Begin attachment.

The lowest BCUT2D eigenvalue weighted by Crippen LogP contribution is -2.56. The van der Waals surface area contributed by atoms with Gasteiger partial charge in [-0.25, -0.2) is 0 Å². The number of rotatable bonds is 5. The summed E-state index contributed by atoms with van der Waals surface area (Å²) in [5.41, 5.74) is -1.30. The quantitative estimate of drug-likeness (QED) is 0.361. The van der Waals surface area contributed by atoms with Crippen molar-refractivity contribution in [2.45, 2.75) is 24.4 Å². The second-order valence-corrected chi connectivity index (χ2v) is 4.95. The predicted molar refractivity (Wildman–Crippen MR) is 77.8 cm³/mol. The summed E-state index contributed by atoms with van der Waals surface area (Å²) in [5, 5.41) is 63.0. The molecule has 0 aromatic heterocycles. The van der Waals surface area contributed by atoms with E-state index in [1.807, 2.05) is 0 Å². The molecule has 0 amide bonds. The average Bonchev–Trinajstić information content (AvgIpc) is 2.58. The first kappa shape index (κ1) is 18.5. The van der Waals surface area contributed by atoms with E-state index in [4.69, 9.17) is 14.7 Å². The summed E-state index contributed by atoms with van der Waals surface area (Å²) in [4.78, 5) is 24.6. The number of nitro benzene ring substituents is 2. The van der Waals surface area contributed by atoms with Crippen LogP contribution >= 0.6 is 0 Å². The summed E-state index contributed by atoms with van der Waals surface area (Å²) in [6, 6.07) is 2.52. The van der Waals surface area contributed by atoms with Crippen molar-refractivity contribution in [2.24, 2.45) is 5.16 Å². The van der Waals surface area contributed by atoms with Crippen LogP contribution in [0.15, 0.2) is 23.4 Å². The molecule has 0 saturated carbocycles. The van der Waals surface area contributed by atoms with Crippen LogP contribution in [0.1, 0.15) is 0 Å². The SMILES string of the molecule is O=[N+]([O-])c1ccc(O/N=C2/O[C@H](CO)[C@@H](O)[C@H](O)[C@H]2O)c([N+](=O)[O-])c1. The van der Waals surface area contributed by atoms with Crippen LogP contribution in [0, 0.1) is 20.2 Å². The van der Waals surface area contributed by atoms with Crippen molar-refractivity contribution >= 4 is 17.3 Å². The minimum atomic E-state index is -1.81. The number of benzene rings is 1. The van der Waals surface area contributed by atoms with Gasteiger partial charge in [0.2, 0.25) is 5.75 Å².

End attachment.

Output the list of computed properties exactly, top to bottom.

The lowest BCUT2D eigenvalue weighted by Crippen LogP contribution is -2.56. The van der Waals surface area contributed by atoms with Gasteiger partial charge in [-0.25, -0.2) is 0 Å². The number of rotatable bonds is 5. The summed E-state index contributed by atoms with van der Waals surface area (Å²) in [5.41, 5.74) is -1.30. The quantitative estimate of drug-likeness (QED) is 0.361. The van der Waals surface area contributed by atoms with Crippen molar-refractivity contribution in [2.45, 2.75) is 24.4 Å². The second-order valence-corrected chi connectivity index (χ2v) is 4.95. The predicted molar refractivity (Wildman–Crippen MR) is 77.8 cm³/mol. The summed E-state index contributed by atoms with van der Waals surface area (Å²) in [5, 5.41) is 63.0. The molecule has 0 aromatic heterocycles. The van der Waals surface area contributed by atoms with E-state index in [1.807, 2.05) is 0 Å². The molecule has 0 amide bonds. The average Bonchev–Trinajstić information content (AvgIpc) is 2.58. The first kappa shape index (κ1) is 18.5. The van der Waals surface area contributed by atoms with E-state index in [4.69, 9.17) is 14.7 Å². The summed E-state index contributed by atoms with van der Waals surface area (Å²) in [4.78, 5) is 24.6. The number of nitro benzene ring substituents is 2. The van der Waals surface area contributed by atoms with Crippen LogP contribution >= 0.6 is 0 Å². The summed E-state index contributed by atoms with van der Waals surface area (Å²) in [6, 6.07) is 2.52. The van der Waals surface area contributed by atoms with Crippen molar-refractivity contribution in [2.24, 2.45) is 5.16 Å². The van der Waals surface area contributed by atoms with Crippen LogP contribution in [0.15, 0.2) is 23.4 Å². The molecule has 0 saturated carbocycles. The van der Waals surface area contributed by atoms with Crippen LogP contribution in [0.1, 0.15) is 0 Å². The SMILES string of the molecule is O=[N+]([O-])c1ccc(O/N=C2/O[C@H](CO)[C@@H](O)[C@H](O)[C@H]2O)c([N+](=O)[O-])c1. The van der Waals surface area contributed by atoms with Crippen LogP contribution in [0, 0.1) is 20.2 Å². The van der Waals surface area contributed by atoms with Crippen molar-refractivity contribution >= 4 is 17.3 Å². The minimum atomic E-state index is -1.81. The number of benzene rings is 1. The van der Waals surface area contributed by atoms with Gasteiger partial charge in [0.2, 0.25) is 5.75 Å².